There are some topics that within the bounds of polite conversation, are not usually talked about.
The WNYC podcast, Death, Sex, & Money, hosted by Anna Sale, has aired since 2014.The premise of the podcast is discuss issues around death, sex, and money, three subjects that are difficult to talk about. Even among those that we are closest with.
This is one of my favorite podcasts. Anna has a way of talking to the guests in a way that is both sensitive and genuine. By doing that, it makes these issues a little less taboo and opens the door to being less afraid of being honest with one another.
Before the internet, asking for a recommendation for a new restaurant was commonplace.
Top Five Restaurants aired on Food Network from 2015-2016. Hosted by Sunny Anderson and and Geoffrey Zakarian, each episode focuses on an individual food. Several professional foodies and chefs are interviewed, proclaiming that their favorite restaurant makes the best version of that particular dish.
Watching this show makes me hungry. The way the food is described by the interviewees is enough of an impetus to at least hypothetically, get on a plane and visit some of the places.
When solving a problem, a little creativity never hurts.
Trends are just that. Some come and go quickly, others last and create change in the process. For the last few years, homeowners have been getting around the issues of climate change and rising home prices in the United States. One of the ways they have been doing so is via container homes.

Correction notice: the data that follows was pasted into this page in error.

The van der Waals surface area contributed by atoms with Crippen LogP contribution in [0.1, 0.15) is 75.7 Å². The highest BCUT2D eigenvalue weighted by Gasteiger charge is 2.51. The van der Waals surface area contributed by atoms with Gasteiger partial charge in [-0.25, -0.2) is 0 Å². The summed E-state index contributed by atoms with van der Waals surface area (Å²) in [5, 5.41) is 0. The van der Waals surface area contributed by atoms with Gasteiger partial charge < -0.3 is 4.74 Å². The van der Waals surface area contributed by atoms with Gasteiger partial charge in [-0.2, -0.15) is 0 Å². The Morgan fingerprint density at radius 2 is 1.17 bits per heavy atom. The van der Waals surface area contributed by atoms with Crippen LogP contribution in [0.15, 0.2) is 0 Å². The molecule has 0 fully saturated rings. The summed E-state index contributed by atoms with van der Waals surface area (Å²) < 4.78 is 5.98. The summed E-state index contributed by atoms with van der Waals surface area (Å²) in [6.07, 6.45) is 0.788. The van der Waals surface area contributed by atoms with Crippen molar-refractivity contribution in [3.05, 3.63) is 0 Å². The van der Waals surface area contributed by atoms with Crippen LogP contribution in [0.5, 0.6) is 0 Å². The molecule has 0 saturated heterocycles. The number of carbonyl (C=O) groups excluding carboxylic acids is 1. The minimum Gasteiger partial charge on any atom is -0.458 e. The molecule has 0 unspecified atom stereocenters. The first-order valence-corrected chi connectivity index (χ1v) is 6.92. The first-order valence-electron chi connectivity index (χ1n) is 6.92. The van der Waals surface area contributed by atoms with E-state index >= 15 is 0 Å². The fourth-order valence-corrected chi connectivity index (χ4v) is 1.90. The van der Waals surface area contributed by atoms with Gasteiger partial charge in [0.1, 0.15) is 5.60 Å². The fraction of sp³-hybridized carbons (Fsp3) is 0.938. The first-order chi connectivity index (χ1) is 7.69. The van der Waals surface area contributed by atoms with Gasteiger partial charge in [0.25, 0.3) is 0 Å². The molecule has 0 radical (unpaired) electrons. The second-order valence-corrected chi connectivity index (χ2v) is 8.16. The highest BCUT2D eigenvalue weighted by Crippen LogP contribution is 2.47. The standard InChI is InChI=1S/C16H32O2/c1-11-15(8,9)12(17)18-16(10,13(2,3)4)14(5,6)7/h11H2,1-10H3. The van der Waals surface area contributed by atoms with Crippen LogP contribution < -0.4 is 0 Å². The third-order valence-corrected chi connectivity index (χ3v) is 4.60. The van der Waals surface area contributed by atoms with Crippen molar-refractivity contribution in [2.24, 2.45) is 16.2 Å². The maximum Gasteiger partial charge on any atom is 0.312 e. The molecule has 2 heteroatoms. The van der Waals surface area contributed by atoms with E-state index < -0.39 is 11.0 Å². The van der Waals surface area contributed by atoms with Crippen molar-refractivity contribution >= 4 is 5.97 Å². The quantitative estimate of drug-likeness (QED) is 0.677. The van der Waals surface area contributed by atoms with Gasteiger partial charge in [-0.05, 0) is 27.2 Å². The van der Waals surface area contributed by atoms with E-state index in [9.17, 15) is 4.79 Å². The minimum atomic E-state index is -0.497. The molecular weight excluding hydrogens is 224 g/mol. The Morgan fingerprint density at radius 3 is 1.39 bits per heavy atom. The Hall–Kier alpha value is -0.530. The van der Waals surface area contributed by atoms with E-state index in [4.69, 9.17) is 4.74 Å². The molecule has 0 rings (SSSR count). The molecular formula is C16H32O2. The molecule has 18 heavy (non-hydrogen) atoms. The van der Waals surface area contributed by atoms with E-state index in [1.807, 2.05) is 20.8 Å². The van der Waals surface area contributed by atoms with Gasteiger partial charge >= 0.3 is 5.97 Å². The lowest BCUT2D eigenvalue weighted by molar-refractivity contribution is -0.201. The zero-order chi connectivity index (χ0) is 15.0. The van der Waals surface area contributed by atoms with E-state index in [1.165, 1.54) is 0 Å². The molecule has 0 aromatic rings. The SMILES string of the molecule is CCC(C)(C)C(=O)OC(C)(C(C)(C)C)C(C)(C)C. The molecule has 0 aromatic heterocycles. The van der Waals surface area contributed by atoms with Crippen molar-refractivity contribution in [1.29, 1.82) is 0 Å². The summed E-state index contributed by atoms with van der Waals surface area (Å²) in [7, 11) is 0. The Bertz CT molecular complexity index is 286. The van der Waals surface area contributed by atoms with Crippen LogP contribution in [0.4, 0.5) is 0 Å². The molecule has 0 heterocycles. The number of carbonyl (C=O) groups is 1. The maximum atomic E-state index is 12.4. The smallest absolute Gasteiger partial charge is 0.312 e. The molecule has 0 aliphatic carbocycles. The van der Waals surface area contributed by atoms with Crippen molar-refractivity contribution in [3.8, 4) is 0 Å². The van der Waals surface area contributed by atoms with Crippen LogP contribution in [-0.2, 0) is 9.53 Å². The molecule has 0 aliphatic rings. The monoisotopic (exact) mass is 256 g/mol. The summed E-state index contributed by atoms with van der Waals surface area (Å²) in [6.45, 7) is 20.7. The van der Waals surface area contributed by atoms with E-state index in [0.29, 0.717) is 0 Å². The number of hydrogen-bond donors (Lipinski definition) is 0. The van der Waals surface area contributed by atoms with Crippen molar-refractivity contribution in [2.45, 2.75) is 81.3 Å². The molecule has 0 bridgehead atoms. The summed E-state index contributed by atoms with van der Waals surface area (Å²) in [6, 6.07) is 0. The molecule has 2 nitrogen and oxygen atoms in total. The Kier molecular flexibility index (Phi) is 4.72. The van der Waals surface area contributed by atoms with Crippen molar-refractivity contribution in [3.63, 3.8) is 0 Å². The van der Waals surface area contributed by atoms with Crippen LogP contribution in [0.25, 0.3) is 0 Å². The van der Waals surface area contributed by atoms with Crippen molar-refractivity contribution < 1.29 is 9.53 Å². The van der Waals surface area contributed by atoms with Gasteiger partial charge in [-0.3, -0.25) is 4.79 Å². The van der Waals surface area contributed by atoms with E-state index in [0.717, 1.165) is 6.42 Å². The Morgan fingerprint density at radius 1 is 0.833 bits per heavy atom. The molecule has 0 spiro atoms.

Naturally, the idea was picked up by television executives. Container Homes has been on HGTV’s schedule since 2016. The show is also available on Hulu. Every week, the audience is introduced to a new family as their new home is built by converting shipping containers into a livable space.
This show is interesting. What I find compelling is the process of creating a house using unorthodox materials and the surprise when it is all said and done.
There comes a time when we can look back on the past with a clarity that does not appear until after the fact.
The CNN miniseries, The Eighties, premiered in 2016. Breaking down the political, cultural, and technological changes of the era, interviews and media clips illustrate how transformational the decade was.
I loved this series. It was illuminating, educational, and entertaining.
In my world, giving back to your community is a mitzvah (good deed)
The HGTV show, Hometown, has been on the air since 2016. The series follows Ben and Erin Napier as they renovate older homes in their hometown of Laurel, Mississippi. The narrative of the show is similar to that of every couple/duo home renovation program on the network. Erin and Ben show three possible new houses to neighbors. One is chosen and it is rebuilt to fit the needs of the new homeowners.
What I think makes this show standout is the charm and the chemistry of the stars. They are down to earth, genuine, and truly believe in the work they are doing.
It is easy to make assumptions about a person or a community based on a brief glance or what one sees in the media. It is harder to keep that assumption once you have had the opportunity to get to know that person or community.
United Shades of America has aired on CNN since 2016. Hosted by stand up comic W. Kamau Bell, the series delves into serious issues via the lens of different cultures and people within America.